Consumption: The great change towards e-commerce on the right path

Strong demand for everyday products, especially consumer goods was observed.

The government is working to create an innovation ecosystem focused on digital, in the service of the trade and distribution sector.

Moroccan consumers are increasingly using mobile applications to make their various purchases. This is even a trend that stands out across Africa. In any case, this comes from the first e-commerce report in Africa and Morocco, published by Jumia, an online shopping site founded in 2012 and headquartered in Casablanca.

This change is part of a broader dynamics of economic change in Morocco, which is taking place specifically among the young, urban and technology-savvy population, refers to the e-commerce platform. This is also one of the main conclusions of this report, which is based on data collected on the platform and describes the importance and impact of online purchases in the context of a pandemic.

Produced in collaboration with UNCTAD (United Nations Conference on Trade and Development), IFC (International Finance Corporation) and Mastercard, this report also shows that many local traders and artisans in Morocco have also been able to continue selling their products.

Although Covid-19 caused significant disruption to international supply and logistics, there was strong demand for everyday products, including consumer goods.

“We followed the evolution of the buying habits of Moroccans which changed significantly during the incarceration by becoming more focused on basic necessities and daily products”we point to the e-commerce platform.

The effects of the pandemic, supported by commercial and marketing efforts made by e-commerce sites, have led to a change in the mix of product categories, particularly at the level of fashion, beauty and articles. FMCG, pointing platform.

“The ministry is working to create an innovation ecosystem focused on digital, serving the trade and distribution sector, and in particular e-commerce. In this sense, the ministry is working with institutional partners and the private sector to promote digitalization and popularize ways that are likely to boost trade through digital tools and channels, while ensuring the protection of the interests of professionals and consumers. »underlined, in this regard, Abdelouahed Rahal, Director General of Trade at the Ministry of Industry, Trade, Green Economy and Digital.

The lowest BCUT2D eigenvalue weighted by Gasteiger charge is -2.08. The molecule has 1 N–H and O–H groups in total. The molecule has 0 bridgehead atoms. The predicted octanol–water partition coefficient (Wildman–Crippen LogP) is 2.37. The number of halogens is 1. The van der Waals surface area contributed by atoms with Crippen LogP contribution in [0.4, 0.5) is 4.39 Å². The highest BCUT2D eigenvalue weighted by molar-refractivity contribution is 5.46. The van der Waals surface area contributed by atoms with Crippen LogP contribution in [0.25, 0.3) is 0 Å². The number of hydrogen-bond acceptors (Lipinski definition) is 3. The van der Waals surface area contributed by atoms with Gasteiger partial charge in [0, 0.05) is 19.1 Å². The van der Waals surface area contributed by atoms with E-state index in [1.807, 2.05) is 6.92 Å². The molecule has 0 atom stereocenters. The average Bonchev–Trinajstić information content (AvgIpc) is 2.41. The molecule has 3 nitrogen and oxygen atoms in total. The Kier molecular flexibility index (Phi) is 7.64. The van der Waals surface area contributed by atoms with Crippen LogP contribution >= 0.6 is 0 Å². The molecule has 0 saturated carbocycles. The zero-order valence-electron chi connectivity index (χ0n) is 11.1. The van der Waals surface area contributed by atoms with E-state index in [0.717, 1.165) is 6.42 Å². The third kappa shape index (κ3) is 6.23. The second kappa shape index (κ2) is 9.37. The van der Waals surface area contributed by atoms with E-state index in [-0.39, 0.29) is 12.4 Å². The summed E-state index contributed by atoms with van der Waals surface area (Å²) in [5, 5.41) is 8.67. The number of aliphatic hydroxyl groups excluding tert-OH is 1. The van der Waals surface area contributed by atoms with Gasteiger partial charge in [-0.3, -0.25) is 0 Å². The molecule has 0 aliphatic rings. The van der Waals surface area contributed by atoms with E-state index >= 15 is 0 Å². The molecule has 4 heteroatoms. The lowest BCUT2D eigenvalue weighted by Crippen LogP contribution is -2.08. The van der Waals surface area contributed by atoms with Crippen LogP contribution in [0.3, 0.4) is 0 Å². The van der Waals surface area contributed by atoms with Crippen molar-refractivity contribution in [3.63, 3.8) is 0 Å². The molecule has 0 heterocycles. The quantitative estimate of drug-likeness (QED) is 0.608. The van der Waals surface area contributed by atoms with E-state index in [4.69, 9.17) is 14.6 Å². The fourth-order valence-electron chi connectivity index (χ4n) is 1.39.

In addition, Covid-19 has undeniably accelerated the pace of change while helping to improve financial and social inclusion within the Kingdom, the report said. Moroccan consumers are increasingly changing their consumption habits to adopt tap-and-go contactless payments, but also to make online purchases, and explore the potential offered by new payment methods. .

The use of new payment technologies is therefore undeniably on the rise, and consumer appetite for new fast and flexible digital experiences continues to grow in Morocco. Sector professionals in Morocco have also noticed a growing momentum regarding the adoption of digital payments at the level of its platform.

“In fact, more consumers turned to JumiaPay for the first time during the pandemic, mainly for security reasons and for the quality of services offered by the application, especially in terms of bill payment. For example”we note among those responsible for the Jumia platform.

In addition, they point out, their company has worked to empower women and help them succeed in a digital economy through organizational training and access to fintech solutions.

During this pandemic, e-commerce continues to play an important role through its impact on society and the economy. As a key factor of integration, offering new opportunities to businesses and job creators, especially for young people, e-commerce is effectively contributing to the modernization and restructuring of the trade sector in our country. countries, thus advancing, the transition to a resilient, more competitive and more prosperous digital economy.

“It is undeniable that online commerce is still evolving in Morocco, and elsewhere. However, the expected level of development is still not achieved due to the assets available in our country, specifically the rate of Internet access exceeded 74%, a government commitment to digital development, a highly competitive information and communications sector and a young population. introduced to information and communication technologies at an early stage “, conclude the authors of this report. It should be noted that Jumia is one of the major pan-African e-commerce platforms and is active in six regions of Africa comprising 11 countries. The platform consists of a marketplace, which connects sellers to buyers, a logistics service, which allows shipping and delivery of packages from sellers to buyers, and a payment service, which facilitates transactions between active platform participants in selected markets.

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